**Lemma:** Let be a sequence such that converges, but does not converge absolutely. For each , define and . Then both and diverge to infinity.

Essentially, the idea is to consider the sums of the positive and negative terms separately. If both of these series converged, then the original series would be absolutely convergent, which contradicts the hypothesis that the series converges only conditionally. If one of the series is convergent and the other divergent, then the sum of the two series must diverge (basically, something infinite plus something finite must be infinite). We get a proof of the lemma by making this rigorous.

Once the lemma is proved, we can prove the rearrangement theorem.

**Theorem:** Suppose that converges, but not absolutely, and let be any extended real number (i.e. any real number, or positive or negative infinity). Then there is a permutation of such that .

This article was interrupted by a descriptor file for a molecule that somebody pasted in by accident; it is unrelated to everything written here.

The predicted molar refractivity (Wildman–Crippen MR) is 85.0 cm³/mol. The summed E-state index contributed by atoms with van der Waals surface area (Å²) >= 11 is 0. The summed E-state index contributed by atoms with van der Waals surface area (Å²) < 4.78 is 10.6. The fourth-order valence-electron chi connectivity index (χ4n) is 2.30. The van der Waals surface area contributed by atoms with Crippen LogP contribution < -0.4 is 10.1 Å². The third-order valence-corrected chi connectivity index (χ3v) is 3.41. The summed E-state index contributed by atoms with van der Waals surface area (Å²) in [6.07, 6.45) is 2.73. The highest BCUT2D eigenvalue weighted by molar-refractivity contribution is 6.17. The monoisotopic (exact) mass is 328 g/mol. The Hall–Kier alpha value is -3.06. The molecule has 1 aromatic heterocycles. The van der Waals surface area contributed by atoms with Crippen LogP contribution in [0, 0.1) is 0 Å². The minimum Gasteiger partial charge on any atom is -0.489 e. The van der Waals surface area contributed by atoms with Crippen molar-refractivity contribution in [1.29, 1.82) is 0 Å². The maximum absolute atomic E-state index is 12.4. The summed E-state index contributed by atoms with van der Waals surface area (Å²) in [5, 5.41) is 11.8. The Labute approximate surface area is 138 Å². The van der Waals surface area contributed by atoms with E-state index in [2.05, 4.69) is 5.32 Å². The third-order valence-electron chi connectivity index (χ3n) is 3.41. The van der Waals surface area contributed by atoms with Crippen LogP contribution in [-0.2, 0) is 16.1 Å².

Again, I’m not going to try to be rigorous here, but the basic idea is that we can first arrange the positive terms in decreasing order, and the negative terms in increasing order. Since the series converges conditionally, the sequence must tend to zero. This means that the sequences of positive and negative terms must also tend to zero. Now, add positive terms together until you get something just bigger than , then add negative terms to that until you get something just less than , then add positive terms again until you get something just bigger than , and so on. Since the amounts that you are adding and subtracting are getting smaller, the error shrinks as we repeat this process over and over again. In the limit, we get exactly . But was an arbitrary constant that we fixed at start, which gives the proof.

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